19. CREP Commitments Steel Melting Shop Committed for Clean Environment

  20. CREP Commitments Blast Furnace Committed for Clean Environment

  21. CREP Commitments General Committed for Clean Environment

  22. Iron & Steel Environmental Challenges Going Forward Committed for Clean Environment

  23. General • Steel - by itself is one of the most eco-friendly of all materials, invented by Man. • By adopting Improved process and pollution control technology, their satisfactorily practices of PCE operation and Environmental Management approach and policies have addressed substantially in advance steel making countries like Japan, Germany, South Korea. • In India most of the causes of higher pollution are attributed to usage of old technologies, various constraint in retrofitting and implementation of pollution control and poor environmental management practices besides inherent raw material constraints • Lack of dedicated team efforts comprising professionally trained manpower for handling of complex environmental issues associated with iron & steel sector is another major bottleneck in achieving the desired objective. Committed for Clean Environment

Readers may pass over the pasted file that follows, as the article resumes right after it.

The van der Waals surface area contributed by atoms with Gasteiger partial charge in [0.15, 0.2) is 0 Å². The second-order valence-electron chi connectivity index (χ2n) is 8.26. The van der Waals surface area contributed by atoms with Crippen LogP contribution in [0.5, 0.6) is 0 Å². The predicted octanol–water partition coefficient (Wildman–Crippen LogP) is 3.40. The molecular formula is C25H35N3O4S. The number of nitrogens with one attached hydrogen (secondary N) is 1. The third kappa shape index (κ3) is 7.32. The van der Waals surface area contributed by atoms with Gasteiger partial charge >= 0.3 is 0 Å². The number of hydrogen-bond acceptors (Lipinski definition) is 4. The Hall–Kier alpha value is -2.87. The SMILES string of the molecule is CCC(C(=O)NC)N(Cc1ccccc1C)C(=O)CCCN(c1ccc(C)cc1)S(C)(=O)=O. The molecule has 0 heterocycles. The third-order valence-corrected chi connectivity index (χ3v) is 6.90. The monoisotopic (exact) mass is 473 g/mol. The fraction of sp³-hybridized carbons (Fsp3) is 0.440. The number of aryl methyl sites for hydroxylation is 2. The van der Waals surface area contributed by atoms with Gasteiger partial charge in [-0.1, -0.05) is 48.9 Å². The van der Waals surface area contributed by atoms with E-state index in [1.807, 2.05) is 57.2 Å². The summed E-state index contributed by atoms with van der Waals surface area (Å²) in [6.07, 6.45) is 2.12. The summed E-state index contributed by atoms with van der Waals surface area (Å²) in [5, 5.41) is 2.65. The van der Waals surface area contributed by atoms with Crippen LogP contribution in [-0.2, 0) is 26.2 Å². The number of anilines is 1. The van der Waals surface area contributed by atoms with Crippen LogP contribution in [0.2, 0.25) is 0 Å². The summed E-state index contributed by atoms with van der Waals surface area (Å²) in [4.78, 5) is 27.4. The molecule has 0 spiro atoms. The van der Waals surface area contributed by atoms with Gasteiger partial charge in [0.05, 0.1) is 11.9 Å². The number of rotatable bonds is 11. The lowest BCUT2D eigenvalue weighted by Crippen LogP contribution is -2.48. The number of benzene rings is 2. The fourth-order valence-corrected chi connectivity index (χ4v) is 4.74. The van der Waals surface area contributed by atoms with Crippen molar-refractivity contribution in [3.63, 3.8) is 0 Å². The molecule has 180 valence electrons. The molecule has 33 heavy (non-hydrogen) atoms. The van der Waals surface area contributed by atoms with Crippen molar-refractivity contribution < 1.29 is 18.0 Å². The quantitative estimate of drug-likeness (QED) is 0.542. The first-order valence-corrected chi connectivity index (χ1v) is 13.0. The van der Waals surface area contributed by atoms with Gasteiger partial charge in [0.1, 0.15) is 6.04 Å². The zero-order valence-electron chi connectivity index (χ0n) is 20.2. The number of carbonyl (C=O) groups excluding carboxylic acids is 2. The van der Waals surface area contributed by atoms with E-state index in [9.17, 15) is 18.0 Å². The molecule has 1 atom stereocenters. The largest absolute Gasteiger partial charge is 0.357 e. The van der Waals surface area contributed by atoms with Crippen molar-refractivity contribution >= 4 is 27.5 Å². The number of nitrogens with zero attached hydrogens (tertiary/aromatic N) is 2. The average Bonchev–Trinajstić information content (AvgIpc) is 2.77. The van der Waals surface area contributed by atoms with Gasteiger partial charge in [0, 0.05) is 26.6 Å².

24. Challenges • Co-processing of suitable waste material from other sector as alternate fuel or reducing agents like Plastic and Incinerable hazardous waste in various high temperature processes • Harmonizing energy and raw material consumption with international benchmarks • Incorporation of effective GHG reduction and measures for Environmental Management at project development stage • Achieving Zero discharge by adopting sustainable and cleaner technologies • Framework to achieve 33% Green Belt Cover and Rain Water Harvesting system aggressively • Exploring scope for better utilisation of slag as resource instead of dumping as landfill suitable in India condition • Develop cost effective small capacity pellet plants (in lakhs tons) to utilize fine iron ore for resource conservation and pollution reduction • Target based approach to reduce waste generation and pollutant emission • Community reporting of Performance and Monitoring of Environmental Indicators Committed for Clean Environment

  25. YES - With INTENT & DELIVERABLE APPROACH WE Can achieve THE DESIRED GOALS Y H A N K O T U